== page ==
Earlier this month, a Birmingham, Alabama, police detective pulled over a vehicle driving erratically on the road and ordered a suspect to remain the vehicle. But the suspect allegedly exited the car and aggressively moved towards the officer.
Sensing danger, the officer thought about using force to protect himself — but he decided against it and tried to call for backup. Moments later, the suspect allegedly assaulted the officer, pistol-whipping him with his own service weapon and knocking him unconscious.
Instead of helping, several bystanders instead snapped photos and shared them online. Many people then posted ugly messages praising the brutal attack on the detective.
The Detective is in stable condition and will admitted into UAB for observation. pic.twitter.com/i2qIawlbN9— Kelvin Reynolds (@Fox6Kelvin) August 8, 2015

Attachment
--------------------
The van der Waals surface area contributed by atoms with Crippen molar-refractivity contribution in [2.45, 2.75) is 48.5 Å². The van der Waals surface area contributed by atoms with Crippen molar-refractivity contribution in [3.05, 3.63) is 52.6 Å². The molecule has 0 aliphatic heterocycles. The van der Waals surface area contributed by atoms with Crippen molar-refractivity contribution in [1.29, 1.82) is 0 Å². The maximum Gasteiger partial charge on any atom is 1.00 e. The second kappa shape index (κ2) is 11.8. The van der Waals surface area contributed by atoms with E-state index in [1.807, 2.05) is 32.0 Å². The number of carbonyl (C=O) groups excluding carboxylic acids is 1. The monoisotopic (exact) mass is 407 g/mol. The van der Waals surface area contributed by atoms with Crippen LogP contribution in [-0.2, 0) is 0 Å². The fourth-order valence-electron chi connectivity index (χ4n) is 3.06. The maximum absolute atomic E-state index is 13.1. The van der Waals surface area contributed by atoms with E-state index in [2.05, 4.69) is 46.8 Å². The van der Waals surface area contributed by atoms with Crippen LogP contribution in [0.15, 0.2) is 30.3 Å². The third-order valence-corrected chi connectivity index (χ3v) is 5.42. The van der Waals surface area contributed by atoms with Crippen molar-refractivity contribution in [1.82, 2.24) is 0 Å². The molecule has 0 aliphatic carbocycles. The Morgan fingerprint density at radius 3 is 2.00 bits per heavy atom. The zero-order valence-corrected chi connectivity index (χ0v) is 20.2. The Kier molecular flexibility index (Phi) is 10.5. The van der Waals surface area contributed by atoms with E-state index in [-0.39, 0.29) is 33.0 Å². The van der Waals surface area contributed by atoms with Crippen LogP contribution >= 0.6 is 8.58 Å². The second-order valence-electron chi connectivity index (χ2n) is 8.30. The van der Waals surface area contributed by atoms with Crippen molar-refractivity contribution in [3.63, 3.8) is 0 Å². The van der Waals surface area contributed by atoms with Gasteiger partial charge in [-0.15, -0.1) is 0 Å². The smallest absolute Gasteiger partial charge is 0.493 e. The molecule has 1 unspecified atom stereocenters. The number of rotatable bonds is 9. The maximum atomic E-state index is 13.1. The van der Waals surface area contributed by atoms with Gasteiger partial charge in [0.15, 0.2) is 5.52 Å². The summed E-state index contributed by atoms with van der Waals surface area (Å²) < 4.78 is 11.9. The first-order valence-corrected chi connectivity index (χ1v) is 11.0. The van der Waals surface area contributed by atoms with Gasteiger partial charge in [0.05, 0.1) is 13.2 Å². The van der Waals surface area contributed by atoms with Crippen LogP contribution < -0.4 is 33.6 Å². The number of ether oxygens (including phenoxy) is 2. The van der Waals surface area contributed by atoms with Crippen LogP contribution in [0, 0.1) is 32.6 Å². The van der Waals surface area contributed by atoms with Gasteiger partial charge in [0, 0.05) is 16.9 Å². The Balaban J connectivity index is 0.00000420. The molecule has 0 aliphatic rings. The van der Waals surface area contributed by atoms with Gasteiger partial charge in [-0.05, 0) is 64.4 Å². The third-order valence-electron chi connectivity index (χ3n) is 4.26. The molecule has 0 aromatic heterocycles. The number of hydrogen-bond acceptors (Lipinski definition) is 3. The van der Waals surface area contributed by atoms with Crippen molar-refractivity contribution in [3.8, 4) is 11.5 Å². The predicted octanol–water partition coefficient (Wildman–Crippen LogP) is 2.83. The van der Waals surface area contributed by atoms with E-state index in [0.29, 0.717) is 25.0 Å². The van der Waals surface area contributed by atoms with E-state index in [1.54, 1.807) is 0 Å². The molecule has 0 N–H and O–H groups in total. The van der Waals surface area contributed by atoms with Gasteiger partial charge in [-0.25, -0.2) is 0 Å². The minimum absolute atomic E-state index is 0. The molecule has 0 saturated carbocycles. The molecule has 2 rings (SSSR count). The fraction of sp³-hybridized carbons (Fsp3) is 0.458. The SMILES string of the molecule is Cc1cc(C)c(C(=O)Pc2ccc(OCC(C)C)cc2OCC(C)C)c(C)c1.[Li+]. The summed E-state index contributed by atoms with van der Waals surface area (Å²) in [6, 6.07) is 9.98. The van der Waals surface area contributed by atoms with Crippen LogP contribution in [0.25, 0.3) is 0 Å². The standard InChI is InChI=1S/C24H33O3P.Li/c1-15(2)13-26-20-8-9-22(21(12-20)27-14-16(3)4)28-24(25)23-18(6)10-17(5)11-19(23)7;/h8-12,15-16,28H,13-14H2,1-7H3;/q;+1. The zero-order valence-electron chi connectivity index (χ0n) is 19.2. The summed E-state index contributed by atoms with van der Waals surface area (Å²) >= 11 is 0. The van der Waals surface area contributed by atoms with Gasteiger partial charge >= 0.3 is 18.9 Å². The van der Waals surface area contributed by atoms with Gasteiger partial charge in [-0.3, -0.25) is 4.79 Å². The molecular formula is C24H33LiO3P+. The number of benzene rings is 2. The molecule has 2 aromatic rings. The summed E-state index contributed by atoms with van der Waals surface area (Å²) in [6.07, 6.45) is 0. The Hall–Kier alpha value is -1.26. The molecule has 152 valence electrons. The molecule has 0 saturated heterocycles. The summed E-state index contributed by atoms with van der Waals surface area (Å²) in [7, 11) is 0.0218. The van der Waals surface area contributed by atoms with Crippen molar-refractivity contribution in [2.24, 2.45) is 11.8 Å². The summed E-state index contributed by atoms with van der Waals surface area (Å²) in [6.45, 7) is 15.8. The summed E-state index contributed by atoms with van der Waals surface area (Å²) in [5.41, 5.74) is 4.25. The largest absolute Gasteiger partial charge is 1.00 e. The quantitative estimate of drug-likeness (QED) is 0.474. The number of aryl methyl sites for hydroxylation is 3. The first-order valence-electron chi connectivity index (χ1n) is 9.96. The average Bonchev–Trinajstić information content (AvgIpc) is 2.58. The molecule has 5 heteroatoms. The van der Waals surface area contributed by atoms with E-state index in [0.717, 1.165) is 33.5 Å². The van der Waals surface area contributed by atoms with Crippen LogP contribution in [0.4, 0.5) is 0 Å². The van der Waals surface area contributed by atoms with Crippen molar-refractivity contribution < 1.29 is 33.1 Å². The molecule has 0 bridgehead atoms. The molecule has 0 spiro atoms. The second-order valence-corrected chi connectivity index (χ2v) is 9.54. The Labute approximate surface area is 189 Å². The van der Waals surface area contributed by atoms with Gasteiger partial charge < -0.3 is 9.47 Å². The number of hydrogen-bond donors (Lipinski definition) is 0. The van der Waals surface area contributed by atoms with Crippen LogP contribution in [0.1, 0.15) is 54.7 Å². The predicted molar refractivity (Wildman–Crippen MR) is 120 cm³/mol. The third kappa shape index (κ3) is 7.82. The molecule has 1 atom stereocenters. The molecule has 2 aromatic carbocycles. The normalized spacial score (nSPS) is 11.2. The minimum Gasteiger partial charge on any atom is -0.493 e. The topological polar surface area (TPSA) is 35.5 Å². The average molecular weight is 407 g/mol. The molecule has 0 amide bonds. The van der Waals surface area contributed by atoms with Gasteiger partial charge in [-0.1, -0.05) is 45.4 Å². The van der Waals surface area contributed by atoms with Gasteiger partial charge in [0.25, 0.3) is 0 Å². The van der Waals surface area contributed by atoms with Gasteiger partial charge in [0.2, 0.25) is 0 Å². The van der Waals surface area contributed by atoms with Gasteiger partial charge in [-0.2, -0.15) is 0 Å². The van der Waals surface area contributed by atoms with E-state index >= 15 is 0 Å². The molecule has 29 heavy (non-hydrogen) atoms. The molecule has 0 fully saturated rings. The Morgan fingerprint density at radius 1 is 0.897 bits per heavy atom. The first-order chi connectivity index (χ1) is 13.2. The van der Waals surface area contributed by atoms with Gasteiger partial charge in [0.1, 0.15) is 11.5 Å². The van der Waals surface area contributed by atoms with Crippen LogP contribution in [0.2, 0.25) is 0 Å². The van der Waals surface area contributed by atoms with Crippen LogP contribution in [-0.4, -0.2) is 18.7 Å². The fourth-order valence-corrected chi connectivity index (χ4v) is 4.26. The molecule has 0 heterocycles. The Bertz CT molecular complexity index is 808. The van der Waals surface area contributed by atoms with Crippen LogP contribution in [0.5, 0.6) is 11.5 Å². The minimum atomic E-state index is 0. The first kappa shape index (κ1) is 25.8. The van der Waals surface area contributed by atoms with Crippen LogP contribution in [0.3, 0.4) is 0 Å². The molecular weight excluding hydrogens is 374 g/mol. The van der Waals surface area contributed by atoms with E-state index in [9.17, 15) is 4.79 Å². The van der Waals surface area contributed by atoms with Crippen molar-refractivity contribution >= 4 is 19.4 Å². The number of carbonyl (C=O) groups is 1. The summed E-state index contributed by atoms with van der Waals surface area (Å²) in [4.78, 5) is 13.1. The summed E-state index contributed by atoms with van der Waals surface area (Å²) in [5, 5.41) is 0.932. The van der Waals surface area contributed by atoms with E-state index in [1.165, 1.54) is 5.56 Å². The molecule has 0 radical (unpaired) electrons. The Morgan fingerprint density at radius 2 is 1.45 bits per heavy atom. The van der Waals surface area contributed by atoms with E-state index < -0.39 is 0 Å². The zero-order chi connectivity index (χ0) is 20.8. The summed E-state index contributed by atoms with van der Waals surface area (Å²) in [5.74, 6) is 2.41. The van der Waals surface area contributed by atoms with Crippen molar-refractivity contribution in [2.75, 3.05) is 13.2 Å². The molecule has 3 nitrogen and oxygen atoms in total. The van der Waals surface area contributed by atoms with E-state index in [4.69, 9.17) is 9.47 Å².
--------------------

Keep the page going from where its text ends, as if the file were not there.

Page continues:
In a new interview with WBMA-TV, the unnamed officer revealed why he decided not to use force — and the implications are serious for law enforcement across the country.
"A lot of officers are being too cautious because of what's going on in the media…I hesitated because I didn't want to be in the media like I am right now,” he said.
He said police officers fear being in the media spotlight and argued “it’s hard times right now for us.”
The suspect in question, Janard Shamar Cunningham, is a black man and was seemingly unarmed during the incident.
Birmingham Police Chief A.C. Roper told WBMA-TV the “nobility and integrity of policing has been challenged” and the U.S. has “allowed popular culture to draft a narrative which is contrary to the amazing work that so many officers are doing everyday across this nation."
Birmingham Police Sgt. Heath Boackle, who is also president of the city's Fraternal Order of Police, agreed, saying the officer “could be dead right now” because of the hesitation caused by media coverage.